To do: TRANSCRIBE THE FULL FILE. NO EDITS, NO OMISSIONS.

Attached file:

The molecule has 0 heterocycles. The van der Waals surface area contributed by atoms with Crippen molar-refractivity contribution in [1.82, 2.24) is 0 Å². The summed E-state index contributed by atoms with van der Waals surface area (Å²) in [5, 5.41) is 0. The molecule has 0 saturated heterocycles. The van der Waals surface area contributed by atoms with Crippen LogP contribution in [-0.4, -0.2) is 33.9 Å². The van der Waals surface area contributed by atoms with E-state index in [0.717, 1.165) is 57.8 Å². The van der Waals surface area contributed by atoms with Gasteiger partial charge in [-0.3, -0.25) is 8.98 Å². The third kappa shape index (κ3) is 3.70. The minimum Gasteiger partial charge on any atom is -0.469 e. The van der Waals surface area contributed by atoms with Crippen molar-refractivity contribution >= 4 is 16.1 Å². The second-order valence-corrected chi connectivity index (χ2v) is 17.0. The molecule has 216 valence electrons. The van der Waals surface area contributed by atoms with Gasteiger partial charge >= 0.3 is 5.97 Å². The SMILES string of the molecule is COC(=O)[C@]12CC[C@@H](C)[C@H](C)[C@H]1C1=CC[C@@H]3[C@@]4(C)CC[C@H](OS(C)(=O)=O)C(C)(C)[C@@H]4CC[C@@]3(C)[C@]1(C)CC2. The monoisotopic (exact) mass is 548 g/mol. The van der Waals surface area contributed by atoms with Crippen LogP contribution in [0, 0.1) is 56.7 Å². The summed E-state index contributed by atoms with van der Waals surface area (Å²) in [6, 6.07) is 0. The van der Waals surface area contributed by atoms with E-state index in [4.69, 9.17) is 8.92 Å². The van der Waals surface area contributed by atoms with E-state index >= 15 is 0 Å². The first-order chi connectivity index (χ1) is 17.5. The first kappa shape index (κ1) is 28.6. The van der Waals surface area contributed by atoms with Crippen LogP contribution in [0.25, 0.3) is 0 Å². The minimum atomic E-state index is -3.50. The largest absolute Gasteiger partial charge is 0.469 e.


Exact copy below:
The molecule has 0 heterocycles. The van der Waals surface area contributed by atoms with Crippen molar-refractivity contribution in [1.82, 2.24) is 0 Å². The summed E-state index contributed by atoms with van der Waals surface area (Å²) in [5, 5.41) is 0. The molecule has 0 saturated heterocycles. The van der Waals surface area contributed by atoms with Crippen LogP contribution in [-0.4, -0.2) is 33.9 Å². The van der Waals surface area contributed by atoms with E-state index in [0.717, 1.165) is 57.8 Å². The van der Waals surface area contributed by atoms with Gasteiger partial charge in [-0.3, -0.25) is 8.98 Å². The third kappa shape index (κ3) is 3.70. The minimum Gasteiger partial charge on any atom is -0.469 e. The van der Waals surface area contributed by atoms with Crippen molar-refractivity contribution >= 4 is 16.1 Å². The second-order valence-corrected chi connectivity index (χ2v) is 17.0. The molecule has 216 valence electrons. The van der Waals surface area contributed by atoms with Gasteiger partial charge >= 0.3 is 5.97 Å². The SMILES string of the molecule is COC(=O)[C@]12CC[C@@H](C)[C@H](C)[C@H]1C1=CC[C@@H]3[C@@]4(C)CC[C@H](OS(C)(=O)=O)C(C)(C)[C@@H]4CC[C@@]3(C)[C@]1(C)CC2. The monoisotopic (exact) mass is 548 g/mol. The van der Waals surface area contributed by atoms with Crippen LogP contribution in [0, 0.1) is 56.7 Å². The summed E-state index contributed by atoms with van der Waals surface area (Å²) in [6, 6.07) is 0. The van der Waals surface area contributed by atoms with E-state index in [4.69, 9.17) is 8.92 Å². The van der Waals surface area contributed by atoms with E-state index >= 15 is 0 Å². The first-order chi connectivity index (χ1) is 17.5. The first kappa shape index (κ1) is 28.6. The van der Waals surface area contributed by atoms with Crippen LogP contribution in [0.25, 0.3) is 0 Å². The minimum atomic E-state index is -3.50. The largest absolute Gasteiger partial charge is 0.469 e.